"We are definitely convinced that [the emissions systems] will work," Struth said this month at the Consumer Electronics Show here. The emissions "targets in Europe can be achieved only with the help of diesel engines, and the same is true in the United States."
Struth added that American diesel owners typically are repeat customers. "Guys that buy diesels are very loyal customers," he noted. "They love the diesel engine. It has great torque and great fuel economy. They know what they have."
With estimated global original-equipment parts sales of $44.24 billion in 2014, according to the Automotive News list of top suppliers, Robert Bosch GmbH of Stuttgart is the world's biggest automotive supplier. The company is a major producer of diesel fuel systems and engine control units.
The EPA has asked Bosch whether it knew that VW had tampered with the software of Bosch-produced engine control units used in 600,000 vehicles sold in the United States.
The engine control units allowed Volkswagen's vehicles to pass EPA emissions tests in the lab but disabled their catalytic converters and other emissions-control systems during normal road use.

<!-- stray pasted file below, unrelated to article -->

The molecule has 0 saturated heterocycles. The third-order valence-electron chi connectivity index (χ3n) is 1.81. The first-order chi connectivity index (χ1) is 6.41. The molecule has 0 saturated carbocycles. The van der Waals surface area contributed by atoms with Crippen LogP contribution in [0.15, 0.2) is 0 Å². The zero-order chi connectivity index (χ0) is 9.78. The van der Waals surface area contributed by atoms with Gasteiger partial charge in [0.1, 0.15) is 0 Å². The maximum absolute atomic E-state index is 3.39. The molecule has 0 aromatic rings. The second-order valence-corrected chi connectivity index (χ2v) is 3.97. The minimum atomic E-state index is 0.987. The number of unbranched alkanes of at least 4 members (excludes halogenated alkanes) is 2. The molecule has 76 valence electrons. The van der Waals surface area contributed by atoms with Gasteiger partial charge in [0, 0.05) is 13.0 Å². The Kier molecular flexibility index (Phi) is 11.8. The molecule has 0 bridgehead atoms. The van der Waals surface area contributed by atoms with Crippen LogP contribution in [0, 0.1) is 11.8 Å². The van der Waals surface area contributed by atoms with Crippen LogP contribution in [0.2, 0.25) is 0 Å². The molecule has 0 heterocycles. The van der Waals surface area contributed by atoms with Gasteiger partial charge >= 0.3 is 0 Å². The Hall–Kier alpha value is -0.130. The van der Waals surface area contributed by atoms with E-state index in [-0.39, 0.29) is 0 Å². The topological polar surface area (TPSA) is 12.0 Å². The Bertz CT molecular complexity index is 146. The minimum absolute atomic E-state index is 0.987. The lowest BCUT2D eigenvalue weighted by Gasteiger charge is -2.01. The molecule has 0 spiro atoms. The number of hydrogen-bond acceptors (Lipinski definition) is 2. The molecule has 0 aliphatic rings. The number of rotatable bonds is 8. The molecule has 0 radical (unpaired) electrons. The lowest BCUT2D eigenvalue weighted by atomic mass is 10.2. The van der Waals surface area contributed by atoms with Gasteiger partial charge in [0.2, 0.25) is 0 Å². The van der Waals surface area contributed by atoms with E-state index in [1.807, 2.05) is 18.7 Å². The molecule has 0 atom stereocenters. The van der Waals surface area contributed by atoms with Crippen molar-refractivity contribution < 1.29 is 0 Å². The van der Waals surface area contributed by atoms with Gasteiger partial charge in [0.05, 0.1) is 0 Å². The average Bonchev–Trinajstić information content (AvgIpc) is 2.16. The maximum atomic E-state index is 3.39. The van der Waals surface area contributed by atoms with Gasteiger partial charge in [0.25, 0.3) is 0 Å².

Volkswagen has been reeling since it acknowledged in September that some 11 million diesel vehicles worldwide were equipped with such "defeat devices." Martin Winterkorn resigned as CEO, other top executives have left the company, and VW has been hit with lawsuits and investigations by regulators. So far it has set aside more than $7 billion to cover the costs of the scandal.
Struth said Bosch is cooperating with the U.S. investigation. "We are disclosing and delivering the information that has been requested," he said. "We are in the midst of an investigation" to find out what was known about the rigged emissions tests. "We have not made any conclusions."
While Struth seemed hopeful that the U.S. diesel market will recover, a top executive at Continental AG -- No. 3 on Automotive News' global supplier list -- was more downbeat.